Five men were accused of terrorism: of training with an al-Qaida-linked Algerian militant group and plotting to blow up government buildings in Africa's most-populous nation.
Prosecutors said the men, whose arrest was announced earlier this month, had trained for more than a year until August with Algeria's Salafist Group for Call and Combat, which changed its name to al-Qaida in Islamic North Africa in January after it formally linked with al-Qaida.
All were charged with terrorism in a court in the capital, Abuja. The suspects, who didn't enter a plea on Thursday, had firearms, dynamite and other explosives and had planned to target government buildings, prosecutors said.
Officials couldn't immediately be reached to give a maximum punishment for the suspects, if convicted. Court was adjourned until Nov. 29.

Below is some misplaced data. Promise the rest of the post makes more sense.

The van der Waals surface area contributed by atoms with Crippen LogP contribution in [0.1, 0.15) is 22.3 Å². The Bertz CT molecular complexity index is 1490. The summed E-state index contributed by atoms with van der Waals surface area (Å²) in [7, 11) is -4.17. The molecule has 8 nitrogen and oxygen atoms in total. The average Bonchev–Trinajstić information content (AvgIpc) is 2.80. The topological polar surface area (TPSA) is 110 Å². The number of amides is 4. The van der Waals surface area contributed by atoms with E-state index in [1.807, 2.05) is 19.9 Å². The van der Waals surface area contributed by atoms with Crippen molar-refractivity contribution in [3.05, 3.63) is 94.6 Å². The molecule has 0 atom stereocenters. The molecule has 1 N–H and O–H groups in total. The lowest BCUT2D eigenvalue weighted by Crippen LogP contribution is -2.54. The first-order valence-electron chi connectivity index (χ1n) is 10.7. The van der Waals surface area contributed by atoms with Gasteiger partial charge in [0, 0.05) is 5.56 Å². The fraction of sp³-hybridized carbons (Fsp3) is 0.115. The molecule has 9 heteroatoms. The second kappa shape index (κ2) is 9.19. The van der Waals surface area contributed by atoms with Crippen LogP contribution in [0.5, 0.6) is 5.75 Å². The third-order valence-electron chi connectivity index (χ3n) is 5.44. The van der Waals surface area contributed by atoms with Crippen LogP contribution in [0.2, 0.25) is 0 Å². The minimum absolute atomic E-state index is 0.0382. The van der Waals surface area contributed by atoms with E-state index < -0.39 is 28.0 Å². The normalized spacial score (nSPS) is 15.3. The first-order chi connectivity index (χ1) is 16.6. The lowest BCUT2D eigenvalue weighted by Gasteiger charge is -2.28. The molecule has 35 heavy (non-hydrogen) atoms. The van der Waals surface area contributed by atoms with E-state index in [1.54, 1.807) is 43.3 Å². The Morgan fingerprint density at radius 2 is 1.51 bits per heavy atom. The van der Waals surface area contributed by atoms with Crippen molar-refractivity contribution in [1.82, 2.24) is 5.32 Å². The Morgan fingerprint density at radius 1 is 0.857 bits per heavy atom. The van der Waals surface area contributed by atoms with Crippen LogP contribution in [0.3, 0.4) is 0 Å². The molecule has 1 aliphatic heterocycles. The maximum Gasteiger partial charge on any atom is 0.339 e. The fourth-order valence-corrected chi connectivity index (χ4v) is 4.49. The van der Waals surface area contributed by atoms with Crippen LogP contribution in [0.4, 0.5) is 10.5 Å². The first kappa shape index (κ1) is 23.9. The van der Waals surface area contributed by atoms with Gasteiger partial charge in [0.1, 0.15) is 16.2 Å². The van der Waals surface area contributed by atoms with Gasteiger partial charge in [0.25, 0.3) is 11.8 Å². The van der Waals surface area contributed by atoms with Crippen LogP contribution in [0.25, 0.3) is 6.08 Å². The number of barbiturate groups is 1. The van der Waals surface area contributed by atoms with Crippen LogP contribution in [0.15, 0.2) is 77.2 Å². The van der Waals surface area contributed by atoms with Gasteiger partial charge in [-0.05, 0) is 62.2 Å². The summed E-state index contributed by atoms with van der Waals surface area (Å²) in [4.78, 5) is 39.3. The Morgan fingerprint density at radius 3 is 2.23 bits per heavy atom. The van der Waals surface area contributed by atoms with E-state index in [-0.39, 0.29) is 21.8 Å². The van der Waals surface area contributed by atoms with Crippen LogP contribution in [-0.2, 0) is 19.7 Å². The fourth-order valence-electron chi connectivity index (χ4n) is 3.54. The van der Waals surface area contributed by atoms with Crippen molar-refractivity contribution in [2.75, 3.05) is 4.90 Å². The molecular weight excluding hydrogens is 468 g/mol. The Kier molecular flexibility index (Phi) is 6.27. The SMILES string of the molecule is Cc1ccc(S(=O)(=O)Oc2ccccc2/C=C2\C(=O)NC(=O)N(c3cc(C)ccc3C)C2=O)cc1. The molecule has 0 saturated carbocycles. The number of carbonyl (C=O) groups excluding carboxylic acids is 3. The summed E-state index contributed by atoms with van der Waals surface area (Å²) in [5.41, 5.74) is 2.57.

The charge sheet did not mention a planned attack on any diplomatic or other international installations in Nigeria. The U.S. representation in the main city of Lagos said before the Sept. 11 anniversary this year that it had information that militants could be planning to attack the embassy or other U.S. government buildings.
In one audio recording, Osama Bin Laden warned leaders of Nigeria and other nations not to help the U.S. Nigeria, a supplier of oil to the United States, has 140 million people split about evenly between Christians and Muslims.
But no evidence has ever been made public that directly places members of bin Laden's organization in Nigeria.
Militants linked to the North African militant group have been arrested in several countries across the strip of desert just below the Sahara Desert known as the Sahel, which includes northern Nigeria.
In Bolivia, at least seven people were killed at El Alto State University on Tuesday, March 3. The tragedy took place during a student meeting on the fifth floor of the building